Strawbs released their prog rock masterpiece Hero and Heroine in 1974. Recently named by Rolling Stone as one of the 50 greatest prog rock albums of all time, the album made it into the top 100 in the US at the time and has become a classic of the genre. The band has gone through numerous incarnations and released many great albums in the years since, but it remains at the center of their catalog. In 2011 the band released a re-recorded version of the album, titled Hero and Heroine in Ascensia, following an extensive tour playing it in full. They returned to the US again this year, their first full electric band tour in the US since 2008, to play it again. On Tuesday last week, the band came to Rams Head On Stage in Annapolis, Maryland.
The show was divided into two sets, the first of which was a short overview of the band’s other 70s releases. They opened the show with “Turn Me Round” from 1976’s Deep Cuts, a high energy piece that set the mood for the night – this wasn’t the acoustic trio version of the band that has toured the US more frequently, but a full-on rock production. “New World” from 1972’s Grave New World followed, the album that took the band fully from their earlier folk rock days into their prog heyday. “The Promised Land” from 1975’s Nomadness was a particularly welcome addition to the set, even if singer Dave Cousins’ voice faltered on some of the higher notes. Other highlights of the set included “Ghosts” from their other 1975 album of the same title, and “The River/Down By the Sea” from 1973’s Bursting at the Seams.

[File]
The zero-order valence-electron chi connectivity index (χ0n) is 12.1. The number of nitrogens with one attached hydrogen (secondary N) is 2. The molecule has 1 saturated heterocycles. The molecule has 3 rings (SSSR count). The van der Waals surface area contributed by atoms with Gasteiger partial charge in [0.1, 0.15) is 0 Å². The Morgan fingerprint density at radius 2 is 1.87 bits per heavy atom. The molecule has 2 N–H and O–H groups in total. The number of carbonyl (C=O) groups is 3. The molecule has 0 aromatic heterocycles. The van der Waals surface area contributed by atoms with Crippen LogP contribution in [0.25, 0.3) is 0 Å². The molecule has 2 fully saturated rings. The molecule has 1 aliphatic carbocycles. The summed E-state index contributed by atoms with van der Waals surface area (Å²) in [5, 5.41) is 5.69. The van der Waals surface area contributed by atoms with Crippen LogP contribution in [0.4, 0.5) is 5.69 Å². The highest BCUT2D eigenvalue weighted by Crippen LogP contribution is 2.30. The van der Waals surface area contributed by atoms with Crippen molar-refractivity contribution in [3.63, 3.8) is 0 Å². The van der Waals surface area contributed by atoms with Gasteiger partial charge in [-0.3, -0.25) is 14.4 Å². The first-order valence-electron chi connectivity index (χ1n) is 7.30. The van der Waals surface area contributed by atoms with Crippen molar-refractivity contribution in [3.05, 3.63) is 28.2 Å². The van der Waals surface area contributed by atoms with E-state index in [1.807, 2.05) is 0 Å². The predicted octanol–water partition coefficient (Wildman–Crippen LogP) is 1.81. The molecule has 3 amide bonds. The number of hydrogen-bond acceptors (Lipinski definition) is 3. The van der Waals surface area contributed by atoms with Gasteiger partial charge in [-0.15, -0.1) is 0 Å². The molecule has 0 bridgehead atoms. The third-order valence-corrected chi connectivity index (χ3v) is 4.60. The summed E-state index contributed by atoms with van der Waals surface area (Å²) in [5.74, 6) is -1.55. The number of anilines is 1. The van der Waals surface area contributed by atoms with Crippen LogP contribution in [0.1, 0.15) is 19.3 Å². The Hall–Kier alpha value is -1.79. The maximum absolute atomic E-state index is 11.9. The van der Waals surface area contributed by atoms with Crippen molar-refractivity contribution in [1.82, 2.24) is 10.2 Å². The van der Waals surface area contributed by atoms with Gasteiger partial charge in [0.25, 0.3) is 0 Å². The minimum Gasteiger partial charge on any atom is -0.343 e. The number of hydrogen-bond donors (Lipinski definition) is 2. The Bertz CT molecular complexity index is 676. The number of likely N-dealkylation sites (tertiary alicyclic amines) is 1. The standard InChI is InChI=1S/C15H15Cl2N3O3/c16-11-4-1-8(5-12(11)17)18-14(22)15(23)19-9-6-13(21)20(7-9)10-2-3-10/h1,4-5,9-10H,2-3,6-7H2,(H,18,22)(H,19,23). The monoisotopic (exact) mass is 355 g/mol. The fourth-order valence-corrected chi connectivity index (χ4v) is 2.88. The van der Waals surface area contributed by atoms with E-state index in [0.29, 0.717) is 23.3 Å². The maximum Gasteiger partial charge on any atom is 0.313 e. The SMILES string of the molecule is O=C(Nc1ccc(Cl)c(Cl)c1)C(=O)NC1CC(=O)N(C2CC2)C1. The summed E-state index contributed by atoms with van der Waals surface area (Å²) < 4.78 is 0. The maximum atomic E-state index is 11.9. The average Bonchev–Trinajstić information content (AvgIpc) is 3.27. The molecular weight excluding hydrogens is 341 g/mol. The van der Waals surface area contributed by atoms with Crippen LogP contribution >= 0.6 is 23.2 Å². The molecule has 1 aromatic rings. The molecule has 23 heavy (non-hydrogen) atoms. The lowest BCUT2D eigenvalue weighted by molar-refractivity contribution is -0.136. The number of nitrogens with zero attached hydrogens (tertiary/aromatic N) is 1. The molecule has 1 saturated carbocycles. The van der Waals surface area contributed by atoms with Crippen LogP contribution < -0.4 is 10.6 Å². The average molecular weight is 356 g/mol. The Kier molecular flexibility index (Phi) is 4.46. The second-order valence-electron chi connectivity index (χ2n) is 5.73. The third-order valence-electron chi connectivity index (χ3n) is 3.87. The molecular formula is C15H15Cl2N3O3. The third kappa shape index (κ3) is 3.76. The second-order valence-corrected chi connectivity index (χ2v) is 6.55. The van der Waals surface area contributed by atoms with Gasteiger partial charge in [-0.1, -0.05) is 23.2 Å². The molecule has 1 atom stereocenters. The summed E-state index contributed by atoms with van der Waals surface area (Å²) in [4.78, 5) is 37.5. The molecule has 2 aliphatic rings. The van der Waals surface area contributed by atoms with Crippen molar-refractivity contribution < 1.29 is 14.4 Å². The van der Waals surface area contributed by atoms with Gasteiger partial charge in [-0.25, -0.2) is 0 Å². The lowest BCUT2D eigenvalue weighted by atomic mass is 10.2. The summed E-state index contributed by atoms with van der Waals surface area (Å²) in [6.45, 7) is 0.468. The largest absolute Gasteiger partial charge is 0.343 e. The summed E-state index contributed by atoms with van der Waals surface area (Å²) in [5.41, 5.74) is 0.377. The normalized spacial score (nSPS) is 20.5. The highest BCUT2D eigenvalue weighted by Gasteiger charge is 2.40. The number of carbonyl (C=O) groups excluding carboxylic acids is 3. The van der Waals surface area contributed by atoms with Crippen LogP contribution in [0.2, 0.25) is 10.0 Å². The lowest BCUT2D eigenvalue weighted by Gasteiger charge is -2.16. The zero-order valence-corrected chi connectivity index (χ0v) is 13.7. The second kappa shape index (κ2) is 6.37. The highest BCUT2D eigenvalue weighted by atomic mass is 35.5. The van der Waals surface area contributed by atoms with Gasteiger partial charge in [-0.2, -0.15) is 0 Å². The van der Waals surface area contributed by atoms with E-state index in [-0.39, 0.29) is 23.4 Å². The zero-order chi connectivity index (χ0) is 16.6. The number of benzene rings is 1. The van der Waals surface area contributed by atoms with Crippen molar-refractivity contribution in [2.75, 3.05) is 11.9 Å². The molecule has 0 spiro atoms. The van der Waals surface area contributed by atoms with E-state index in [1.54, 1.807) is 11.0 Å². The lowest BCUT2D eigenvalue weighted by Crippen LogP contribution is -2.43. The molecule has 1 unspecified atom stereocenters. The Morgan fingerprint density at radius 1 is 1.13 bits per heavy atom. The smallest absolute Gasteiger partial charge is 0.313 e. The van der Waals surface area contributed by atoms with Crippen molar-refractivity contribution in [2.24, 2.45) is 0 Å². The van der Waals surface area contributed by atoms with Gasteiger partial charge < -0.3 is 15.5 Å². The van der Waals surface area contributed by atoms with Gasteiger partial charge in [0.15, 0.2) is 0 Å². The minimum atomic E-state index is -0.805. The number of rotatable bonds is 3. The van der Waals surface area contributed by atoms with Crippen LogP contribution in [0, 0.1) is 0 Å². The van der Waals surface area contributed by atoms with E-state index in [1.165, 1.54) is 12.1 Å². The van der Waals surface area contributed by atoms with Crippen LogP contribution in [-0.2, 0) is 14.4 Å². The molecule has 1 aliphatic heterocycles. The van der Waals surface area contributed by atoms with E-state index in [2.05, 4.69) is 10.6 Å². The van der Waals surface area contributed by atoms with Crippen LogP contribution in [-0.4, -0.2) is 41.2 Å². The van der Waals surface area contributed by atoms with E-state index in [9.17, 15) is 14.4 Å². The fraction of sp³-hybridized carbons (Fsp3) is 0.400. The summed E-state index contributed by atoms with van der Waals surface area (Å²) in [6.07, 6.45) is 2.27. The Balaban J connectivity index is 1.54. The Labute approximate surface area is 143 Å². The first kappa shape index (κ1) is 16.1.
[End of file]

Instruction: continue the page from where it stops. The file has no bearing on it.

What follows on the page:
The centerpiece of the show, though, was the second set, when the band played Hero and Heroine in full. Along with Cousins, two other members of the band who were in on the recording of the original album are still present, guitarist Dave Lambert and bassist Chas Cronk. The drummer for the show, Tony Fernandez, has been with the band on and off since 1977, and new member Dave Bainbridge (of Celtic prog band Iona) handled the original keyboard parts by departed member John Hawken quite ably. The band played their reworking of the album that they did for the 2011 release, but it still contained all the power and dynamics of the original release.
For several years now, Dave Cousins has promised at the end of the band’s shows that they’d see us all “in another 30 years,” referring to the band’s comeback to playing in the US in the earlier part of the decade after a long time away. If the energy on display in this show was any indicator, they just might live up to the promise.